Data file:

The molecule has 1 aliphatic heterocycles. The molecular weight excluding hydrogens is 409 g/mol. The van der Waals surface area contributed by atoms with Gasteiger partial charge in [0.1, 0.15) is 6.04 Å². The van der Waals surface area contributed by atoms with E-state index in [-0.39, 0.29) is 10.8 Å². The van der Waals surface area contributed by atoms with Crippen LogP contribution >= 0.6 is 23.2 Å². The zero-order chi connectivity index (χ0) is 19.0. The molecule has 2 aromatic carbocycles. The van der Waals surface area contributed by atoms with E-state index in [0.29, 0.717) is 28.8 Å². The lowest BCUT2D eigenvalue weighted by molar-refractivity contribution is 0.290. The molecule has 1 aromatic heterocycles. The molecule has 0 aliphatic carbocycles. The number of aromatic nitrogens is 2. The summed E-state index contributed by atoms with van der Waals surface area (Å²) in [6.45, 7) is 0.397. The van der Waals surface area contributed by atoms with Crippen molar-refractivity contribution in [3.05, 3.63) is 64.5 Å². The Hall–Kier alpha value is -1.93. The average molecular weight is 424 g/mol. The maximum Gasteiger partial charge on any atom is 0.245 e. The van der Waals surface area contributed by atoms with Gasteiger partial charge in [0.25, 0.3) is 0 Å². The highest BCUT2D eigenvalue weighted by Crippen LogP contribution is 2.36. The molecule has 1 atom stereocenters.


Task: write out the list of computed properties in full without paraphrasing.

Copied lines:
The molecule has 1 aliphatic heterocycles. The molecular weight excluding hydrogens is 409 g/mol. The van der Waals surface area contributed by atoms with Gasteiger partial charge in [0.1, 0.15) is 6.04 Å². The van der Waals surface area contributed by atoms with E-state index in [-0.39, 0.29) is 10.8 Å². The van der Waals surface area contributed by atoms with Crippen LogP contribution >= 0.6 is 23.2 Å². The zero-order chi connectivity index (χ0) is 19.0. The molecule has 2 aromatic carbocycles. The van der Waals surface area contributed by atoms with E-state index in [0.29, 0.717) is 28.8 Å². The lowest BCUT2D eigenvalue weighted by molar-refractivity contribution is 0.290. The molecule has 1 aromatic heterocycles. The molecule has 0 aliphatic carbocycles. The number of aromatic nitrogens is 2. The summed E-state index contributed by atoms with van der Waals surface area (Å²) in [6.45, 7) is 0.397. The van der Waals surface area contributed by atoms with Crippen molar-refractivity contribution in [3.05, 3.63) is 64.5 Å². The Hall–Kier alpha value is -1.93. The average molecular weight is 424 g/mol. The maximum Gasteiger partial charge on any atom is 0.245 e. The van der Waals surface area contributed by atoms with Gasteiger partial charge in [0.25, 0.3) is 0 Å². The highest BCUT2D eigenvalue weighted by Crippen LogP contribution is 2.36. The molecule has 1 atom stereocenters.